146

Autoimmune disease

Body makes abnormal antibodies directed against thyroid follicular cells

147

Parafollicular (C)

Calcitonin is produced by ___________ cells in response to high Ca2+ levels

148

Calcitonin

Antagonist to parathyroid hormone (PTH)

149

Calcitonin

No known physiological role in humans at normal physiological levels, but at higher-than-normal doses:
-Inhibits osteoclast activity and prevents release of Ca2+ from bone matrix
-Stimulates Ca2+ uptake and incorporation into bone

150

Parathyroid gland

Four to eight tiny yellow-brown glands embedded in posterior aspect of thyroid
- Contain oxyphil cells (function not clear) and parathyroid cells that secrete parathyroid hormone (PTH), or parathormone

151

PTH

____ is the most important hormone in Ca2+ homeostasis

152

Skeleton, kidneys and intestine

Parathyroid glands target organs are ______, _____, and ______.

153

Low

Parathyroid hormone is secreted in response to ____ blood levels of Ca2+

154

Rising

PTH is inhibited by rising levels of Ca2+

155

Functions of the parathyroid hormone

- Stimulate osteoclasts to digest bone matrix and release Ca2+ to blood
- Enhances reabsorption of Ca2+ and secretion of phosphate (PO43-) by kidneys
- Promotes activation of vitamin D by kidneys, which leads to increased absorption of Ca2+ by intestinal

156

Hypoparathyroidism

________ following gland trauma or removal can cause hypocalcemia

157

Hyperparathyroidism

_______ due to parathyroid gland tumor
- Calcium leaches from bones, causing them to soften and deform
- Elevated Ca2+ depresses nervous system and contributes to formation of kidney stones

158

Osteitis fibrosa cystica

severe form resulting in easily fractured bone

159

Hypocalcemia

A condition in which the blood has too little calcium.
- Results in tetany, respiratory paralysis, and death

160

Adrenal Gland

Paired, pyramid-shaped organs atop kidneys
- Also referred to as suprarenal glands
- Structurally and functionally it is two glands in one

161

Adrenal cortex

three layers of glandular tissue that synthesize and secrete several different hormones

162

Adrenal medulla

nervous tissue that is part of sympathetic nervous system

163

corticosteroids

The adrenal cortex produces over 24 different hormones collectively called _________.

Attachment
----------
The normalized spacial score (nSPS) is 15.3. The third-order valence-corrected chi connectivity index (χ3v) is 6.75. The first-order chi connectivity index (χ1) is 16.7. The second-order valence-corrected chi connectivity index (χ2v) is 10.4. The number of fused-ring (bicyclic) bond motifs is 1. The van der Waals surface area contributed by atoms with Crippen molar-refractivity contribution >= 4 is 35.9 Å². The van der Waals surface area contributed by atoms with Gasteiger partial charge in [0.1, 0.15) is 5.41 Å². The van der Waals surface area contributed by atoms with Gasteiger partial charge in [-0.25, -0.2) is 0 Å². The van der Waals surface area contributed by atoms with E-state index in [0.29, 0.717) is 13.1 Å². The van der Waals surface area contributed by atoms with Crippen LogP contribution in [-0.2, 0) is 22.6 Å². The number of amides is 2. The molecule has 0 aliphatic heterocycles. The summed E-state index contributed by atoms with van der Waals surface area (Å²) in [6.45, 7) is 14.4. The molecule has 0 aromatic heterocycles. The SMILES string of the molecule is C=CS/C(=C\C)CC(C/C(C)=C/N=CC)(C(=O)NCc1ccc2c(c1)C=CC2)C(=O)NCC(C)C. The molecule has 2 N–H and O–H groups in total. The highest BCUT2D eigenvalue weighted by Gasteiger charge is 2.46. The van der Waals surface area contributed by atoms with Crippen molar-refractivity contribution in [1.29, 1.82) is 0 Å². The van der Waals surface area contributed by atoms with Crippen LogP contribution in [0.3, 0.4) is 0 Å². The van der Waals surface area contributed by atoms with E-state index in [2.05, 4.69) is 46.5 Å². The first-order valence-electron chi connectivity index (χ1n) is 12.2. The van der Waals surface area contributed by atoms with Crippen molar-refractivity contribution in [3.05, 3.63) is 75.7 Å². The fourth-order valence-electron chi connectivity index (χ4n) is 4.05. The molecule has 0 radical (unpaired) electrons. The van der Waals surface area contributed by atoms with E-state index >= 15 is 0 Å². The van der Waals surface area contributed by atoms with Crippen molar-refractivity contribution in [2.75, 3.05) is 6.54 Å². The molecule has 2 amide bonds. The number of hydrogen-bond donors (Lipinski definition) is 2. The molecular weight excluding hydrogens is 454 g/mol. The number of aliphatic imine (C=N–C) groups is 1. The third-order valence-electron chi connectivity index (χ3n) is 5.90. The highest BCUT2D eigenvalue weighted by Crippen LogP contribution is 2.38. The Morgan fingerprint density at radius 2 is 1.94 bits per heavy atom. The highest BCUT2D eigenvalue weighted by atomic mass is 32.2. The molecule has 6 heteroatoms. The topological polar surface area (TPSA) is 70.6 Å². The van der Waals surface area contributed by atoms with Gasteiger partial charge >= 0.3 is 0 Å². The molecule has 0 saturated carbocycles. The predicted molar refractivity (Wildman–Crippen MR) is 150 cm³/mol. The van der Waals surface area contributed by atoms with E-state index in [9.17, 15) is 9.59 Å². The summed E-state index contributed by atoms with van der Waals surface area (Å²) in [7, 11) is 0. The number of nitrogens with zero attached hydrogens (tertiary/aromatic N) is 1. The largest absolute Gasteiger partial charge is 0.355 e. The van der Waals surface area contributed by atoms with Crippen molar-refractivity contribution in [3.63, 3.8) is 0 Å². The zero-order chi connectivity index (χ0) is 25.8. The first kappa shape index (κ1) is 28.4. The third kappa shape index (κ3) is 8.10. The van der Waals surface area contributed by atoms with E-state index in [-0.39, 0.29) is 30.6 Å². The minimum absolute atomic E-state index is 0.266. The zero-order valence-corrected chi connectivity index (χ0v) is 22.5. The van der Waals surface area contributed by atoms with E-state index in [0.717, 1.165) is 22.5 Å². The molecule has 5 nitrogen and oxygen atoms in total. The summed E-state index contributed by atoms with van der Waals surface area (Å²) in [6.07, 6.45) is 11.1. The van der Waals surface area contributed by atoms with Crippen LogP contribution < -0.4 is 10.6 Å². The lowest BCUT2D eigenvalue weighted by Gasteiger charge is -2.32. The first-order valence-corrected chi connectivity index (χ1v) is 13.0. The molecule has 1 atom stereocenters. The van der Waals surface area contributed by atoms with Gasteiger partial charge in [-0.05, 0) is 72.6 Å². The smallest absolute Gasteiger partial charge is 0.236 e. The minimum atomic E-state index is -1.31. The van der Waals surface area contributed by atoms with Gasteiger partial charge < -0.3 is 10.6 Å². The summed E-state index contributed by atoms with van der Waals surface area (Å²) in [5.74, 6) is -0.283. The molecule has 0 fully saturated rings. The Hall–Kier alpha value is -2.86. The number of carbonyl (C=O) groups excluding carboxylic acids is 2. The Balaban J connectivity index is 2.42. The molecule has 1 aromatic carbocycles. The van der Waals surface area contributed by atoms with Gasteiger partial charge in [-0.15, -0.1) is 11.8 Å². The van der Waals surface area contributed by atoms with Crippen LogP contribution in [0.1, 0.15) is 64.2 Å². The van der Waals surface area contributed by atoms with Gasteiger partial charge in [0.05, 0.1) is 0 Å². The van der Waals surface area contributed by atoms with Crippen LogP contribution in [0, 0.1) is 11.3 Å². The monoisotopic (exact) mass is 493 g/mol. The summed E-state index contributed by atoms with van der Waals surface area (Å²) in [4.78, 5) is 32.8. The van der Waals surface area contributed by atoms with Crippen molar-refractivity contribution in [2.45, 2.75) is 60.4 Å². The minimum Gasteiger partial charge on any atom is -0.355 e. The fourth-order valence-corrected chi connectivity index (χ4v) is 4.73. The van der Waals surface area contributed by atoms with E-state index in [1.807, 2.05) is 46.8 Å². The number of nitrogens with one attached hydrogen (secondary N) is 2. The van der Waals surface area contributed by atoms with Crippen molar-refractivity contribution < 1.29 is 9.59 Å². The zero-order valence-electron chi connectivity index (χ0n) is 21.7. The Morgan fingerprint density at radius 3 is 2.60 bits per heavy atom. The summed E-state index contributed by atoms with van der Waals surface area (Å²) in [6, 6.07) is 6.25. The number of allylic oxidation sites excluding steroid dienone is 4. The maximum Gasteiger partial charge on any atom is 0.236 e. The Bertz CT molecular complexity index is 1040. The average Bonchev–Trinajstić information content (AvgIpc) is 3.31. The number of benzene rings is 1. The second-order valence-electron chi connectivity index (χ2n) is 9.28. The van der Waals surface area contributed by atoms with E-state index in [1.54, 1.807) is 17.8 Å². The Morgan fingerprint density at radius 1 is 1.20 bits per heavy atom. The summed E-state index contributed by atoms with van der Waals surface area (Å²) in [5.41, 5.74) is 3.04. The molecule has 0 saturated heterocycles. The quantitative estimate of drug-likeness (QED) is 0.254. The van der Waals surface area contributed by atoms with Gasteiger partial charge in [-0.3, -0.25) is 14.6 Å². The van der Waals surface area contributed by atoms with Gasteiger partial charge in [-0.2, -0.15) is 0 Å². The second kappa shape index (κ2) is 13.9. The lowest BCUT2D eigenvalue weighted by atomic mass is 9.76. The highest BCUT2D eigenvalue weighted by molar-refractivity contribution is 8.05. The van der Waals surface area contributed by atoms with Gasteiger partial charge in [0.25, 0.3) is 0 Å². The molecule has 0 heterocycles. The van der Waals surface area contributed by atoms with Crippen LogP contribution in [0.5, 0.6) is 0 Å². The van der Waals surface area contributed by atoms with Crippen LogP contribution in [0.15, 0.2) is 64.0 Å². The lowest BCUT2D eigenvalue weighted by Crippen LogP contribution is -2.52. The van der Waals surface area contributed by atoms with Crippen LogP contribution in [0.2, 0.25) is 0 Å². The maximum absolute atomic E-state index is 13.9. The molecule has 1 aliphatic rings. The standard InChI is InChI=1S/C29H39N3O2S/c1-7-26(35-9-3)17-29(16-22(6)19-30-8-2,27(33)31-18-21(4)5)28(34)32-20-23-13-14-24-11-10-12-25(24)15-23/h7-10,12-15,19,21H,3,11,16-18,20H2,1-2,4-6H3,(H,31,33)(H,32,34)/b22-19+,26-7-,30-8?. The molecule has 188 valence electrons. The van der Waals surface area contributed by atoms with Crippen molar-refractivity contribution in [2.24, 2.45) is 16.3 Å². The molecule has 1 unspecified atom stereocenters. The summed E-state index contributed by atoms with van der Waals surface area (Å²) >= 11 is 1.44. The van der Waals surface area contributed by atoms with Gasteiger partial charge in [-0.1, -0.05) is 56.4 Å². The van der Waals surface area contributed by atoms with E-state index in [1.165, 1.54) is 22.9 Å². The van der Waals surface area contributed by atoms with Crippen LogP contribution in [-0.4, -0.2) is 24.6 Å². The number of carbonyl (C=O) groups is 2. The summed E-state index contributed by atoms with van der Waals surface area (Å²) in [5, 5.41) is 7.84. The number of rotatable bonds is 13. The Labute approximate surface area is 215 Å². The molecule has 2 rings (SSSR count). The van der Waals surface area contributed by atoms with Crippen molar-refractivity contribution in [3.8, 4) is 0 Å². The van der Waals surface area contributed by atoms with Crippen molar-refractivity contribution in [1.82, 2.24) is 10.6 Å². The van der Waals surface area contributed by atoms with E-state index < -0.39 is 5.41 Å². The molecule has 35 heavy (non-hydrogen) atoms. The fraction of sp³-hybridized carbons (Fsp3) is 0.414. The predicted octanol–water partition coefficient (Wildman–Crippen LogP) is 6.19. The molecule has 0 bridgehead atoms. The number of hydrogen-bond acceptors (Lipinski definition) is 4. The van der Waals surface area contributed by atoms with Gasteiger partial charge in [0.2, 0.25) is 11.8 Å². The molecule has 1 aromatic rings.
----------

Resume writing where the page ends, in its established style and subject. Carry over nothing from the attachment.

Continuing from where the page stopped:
164

Not

Steroid hormones are ___ stored in cells

165

Synthesis

Rate of release depends on rate of ______

166

Mineralocorticoids

Zona glomerulos produce

167

Glucocorticoids

Zona fasciculata produce

168

Gonadocorticoids

Zona reticularis produce

169

Mineralocorticoids

Regulate electrolyte concentrations (primarily 
Na+ and K+) in ECF

Aldosterone: most potent mineralocorticoid
Stimulates Na+ reabsorption by kidneys
Results in increased blood volume and blood pressure
Stimulates K+ elimination by kidneys
Effects of aldosterone are short lived
Stimulates synthesis and activation of Na+-K+ ATPase transport pumps
Pump exchanges Na+ for K

170

Na+

____ affects ECF volume, blood volume, blood pressure, and levels of other ions (K+, H+, HCO3− and Cl−)

171

K+

sets resting membrane potential of cells

172

Aldosterone

most potent mineralocorticoid
-Stimulates Na+ reabsorption by kidneys
-Results in increased blood volume and blood pressure
-Stimulates K+ elimination by kidneys
-Effects of aldosterone are short lived
-Stimulates synthesis and activation of

Na+-K+ ATPase transport pumps

-Pump exchanges Na+ for K+

173

Aldosterone

Factors that regulate ______ secretion:
- Renin-angiotensin-aldosterone mechanism
- Plasma concentration of K+
- ACTH
- Atrial natriuretic peptide

174

Renin-angiotensin-aldosterone mechanism

  1. Decreased blood pressure stimulates special cells in kidneys
  2. These cells release renin into blood
  3. Renin cleaves off part of plasma protein, angiotensinogen, that triggers enzyme cascade, resulting in conversion to angiotensin II
    - Angiotensin II is a potent stimulator of aldosterone release

175

Plasma concentration of K+

- Increased K+ directly influences zona glomerulosa cells to release aldosterone
- Increased K+ directly stimulates aldosterone release; low levels inhibit it

176

ACTH

Can cause small increases of aldosterone during periods of increased stress

177

Atrial natriuretic peptide (ANP)

- Secreted by heart in response to high blood pressure
- Blocks renin and aldosterone secretion to decrease blood pressure

178

Aldosteronism

hypersecretion usually due to adrenal tumors
- Results in two major problems:
1. Hypertension and edema due to excessive Na+
2. Excretion of K+, leading to abnormal nonresponsive neurons and muscle

179

Glucocorticoids

- Influence metabolism of most cells and help us resist stressors
- Keep blood glucose levels relatively constant
- Maintain blood pressure by increasing action of vasoconstrictors

180

Glucocorticoid hormones include:

- Cortisol (hydrocortisone); only glucocorticoid in significant amounts in humans
- Cortisone
- Corticosterone

181

Cortisol

_______ is released in response to ACTH

- ACTH released in response to corticotropin-releasing hormone (CRH)
- CRH released in response to low cortisol levels
- Increased cortisol levels inhibit ACTH and CRH through negative feedback

182

Cortisol secretion cycles

_____ _____ ______ are governed by patterns of eating and activity

183

Acute stress